2. Boy I wish there was a preview function on this site… formatting woes!

    • Fixed.

      I’m still looking for a reliable (and free!) WP plugin that will support previewing or user-editable comments.

  3. Loved that article! It was interesting that after I posted it on Facebook, several of my friends who are atheists “liked” it. Perhaps there was some baggage there of past debate experiences with Christians (probably myself) who thought they had developed a conversation-stopper argument for the existence of God. From my perspective, it encouraged me to go deeper than a quick fix logical argument, but rather engage in some specific validity of the premises within the argument. I have a friend who became an atheist after several years of being in the church and he wants to chat about it. Should be interesting!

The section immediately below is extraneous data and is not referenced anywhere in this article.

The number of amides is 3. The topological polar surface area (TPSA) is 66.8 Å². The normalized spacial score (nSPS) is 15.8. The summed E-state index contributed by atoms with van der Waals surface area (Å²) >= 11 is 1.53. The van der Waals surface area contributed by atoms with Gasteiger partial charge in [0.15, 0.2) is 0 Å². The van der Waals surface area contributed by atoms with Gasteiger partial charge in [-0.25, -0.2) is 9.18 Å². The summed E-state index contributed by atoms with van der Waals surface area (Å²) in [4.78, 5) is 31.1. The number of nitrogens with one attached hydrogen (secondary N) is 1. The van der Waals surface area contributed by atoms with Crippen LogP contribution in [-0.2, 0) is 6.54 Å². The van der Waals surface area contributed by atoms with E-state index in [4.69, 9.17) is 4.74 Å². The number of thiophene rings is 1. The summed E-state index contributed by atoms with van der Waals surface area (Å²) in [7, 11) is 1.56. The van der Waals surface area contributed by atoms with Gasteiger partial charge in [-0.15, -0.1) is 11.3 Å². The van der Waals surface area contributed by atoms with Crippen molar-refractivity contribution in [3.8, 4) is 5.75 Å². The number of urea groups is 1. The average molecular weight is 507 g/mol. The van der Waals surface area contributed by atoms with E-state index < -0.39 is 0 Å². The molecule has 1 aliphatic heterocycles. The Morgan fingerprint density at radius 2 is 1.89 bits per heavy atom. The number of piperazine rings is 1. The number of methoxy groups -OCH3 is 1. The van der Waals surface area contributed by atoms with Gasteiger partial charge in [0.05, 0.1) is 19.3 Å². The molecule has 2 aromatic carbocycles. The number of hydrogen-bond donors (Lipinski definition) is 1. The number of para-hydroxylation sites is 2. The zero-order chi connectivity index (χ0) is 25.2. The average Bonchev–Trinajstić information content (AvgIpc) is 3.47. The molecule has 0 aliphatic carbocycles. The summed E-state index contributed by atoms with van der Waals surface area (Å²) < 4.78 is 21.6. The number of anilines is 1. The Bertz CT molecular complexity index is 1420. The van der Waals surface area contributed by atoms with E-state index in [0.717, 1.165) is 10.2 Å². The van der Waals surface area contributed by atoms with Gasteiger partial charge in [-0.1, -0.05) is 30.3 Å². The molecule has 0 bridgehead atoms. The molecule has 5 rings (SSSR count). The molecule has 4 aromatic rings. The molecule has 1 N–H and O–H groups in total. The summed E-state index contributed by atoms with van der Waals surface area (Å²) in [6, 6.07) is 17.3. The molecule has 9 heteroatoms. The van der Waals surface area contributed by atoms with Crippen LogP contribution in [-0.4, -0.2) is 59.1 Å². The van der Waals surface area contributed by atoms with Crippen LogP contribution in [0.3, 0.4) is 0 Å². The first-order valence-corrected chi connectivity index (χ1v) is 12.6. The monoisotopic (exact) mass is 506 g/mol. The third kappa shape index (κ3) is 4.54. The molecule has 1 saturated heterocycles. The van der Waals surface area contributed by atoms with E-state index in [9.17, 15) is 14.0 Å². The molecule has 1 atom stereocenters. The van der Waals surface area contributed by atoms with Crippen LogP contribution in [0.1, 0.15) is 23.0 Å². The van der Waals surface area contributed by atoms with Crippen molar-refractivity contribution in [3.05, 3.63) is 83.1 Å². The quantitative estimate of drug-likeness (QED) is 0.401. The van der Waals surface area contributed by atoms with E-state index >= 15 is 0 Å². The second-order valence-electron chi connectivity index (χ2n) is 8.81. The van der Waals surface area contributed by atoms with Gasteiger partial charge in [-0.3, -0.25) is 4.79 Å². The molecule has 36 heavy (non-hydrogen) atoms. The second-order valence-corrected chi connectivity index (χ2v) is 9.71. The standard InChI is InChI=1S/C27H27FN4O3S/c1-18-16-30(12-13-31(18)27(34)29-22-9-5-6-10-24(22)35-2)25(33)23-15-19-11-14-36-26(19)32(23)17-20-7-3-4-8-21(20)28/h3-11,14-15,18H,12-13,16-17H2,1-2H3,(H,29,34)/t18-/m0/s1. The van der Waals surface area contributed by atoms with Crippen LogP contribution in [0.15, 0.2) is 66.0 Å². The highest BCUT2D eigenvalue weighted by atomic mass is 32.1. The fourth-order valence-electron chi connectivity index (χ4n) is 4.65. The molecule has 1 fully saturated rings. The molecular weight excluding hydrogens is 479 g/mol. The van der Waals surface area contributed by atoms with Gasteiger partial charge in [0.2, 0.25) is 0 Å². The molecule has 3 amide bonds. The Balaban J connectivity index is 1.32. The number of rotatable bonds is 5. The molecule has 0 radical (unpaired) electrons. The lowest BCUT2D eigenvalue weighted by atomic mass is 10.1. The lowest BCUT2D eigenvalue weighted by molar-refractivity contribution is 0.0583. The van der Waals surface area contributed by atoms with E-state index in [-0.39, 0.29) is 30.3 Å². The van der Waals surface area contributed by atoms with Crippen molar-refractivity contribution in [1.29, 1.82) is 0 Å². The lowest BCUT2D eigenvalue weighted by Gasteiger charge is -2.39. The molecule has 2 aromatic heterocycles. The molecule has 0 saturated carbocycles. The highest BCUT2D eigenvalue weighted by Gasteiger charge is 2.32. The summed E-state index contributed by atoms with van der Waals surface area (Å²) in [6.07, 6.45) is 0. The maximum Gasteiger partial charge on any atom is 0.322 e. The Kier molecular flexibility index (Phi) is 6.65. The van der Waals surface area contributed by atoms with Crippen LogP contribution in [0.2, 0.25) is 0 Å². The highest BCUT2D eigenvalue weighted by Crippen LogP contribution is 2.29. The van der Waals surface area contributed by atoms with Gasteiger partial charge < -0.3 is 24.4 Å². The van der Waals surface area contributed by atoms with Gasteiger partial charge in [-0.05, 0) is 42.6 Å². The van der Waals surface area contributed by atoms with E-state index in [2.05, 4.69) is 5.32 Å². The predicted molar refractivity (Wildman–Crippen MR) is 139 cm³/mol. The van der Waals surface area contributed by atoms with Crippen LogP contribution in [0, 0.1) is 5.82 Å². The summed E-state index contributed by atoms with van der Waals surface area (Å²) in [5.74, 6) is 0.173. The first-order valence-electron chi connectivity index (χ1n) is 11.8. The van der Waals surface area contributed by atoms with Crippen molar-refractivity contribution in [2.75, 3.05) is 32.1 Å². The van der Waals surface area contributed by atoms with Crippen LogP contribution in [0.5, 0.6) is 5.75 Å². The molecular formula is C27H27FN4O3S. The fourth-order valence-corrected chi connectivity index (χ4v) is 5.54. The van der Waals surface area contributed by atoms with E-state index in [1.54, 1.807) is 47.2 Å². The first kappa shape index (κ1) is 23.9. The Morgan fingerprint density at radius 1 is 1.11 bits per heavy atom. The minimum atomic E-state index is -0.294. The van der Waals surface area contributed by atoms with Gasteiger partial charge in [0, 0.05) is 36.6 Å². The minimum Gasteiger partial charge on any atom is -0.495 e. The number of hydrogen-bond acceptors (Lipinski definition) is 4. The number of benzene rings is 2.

4. Prof. Anderson,

    Oh, that’s great that you fixed the formatting of my post, thanks! (It’s also a little troubling that wordpress allows blog owners to selectively modify the contents of comments, but oh well, I guess it’s for the best in this case.)

    Anyway, about the sorites thing… What’s wrong with the argument in that example is that, first, it fails to persuade, and second, it *should* fail to persuade since it alerts an observant person to his bad reasons for having (up to that point) naively assumed the premises.

    Regards,
    Ben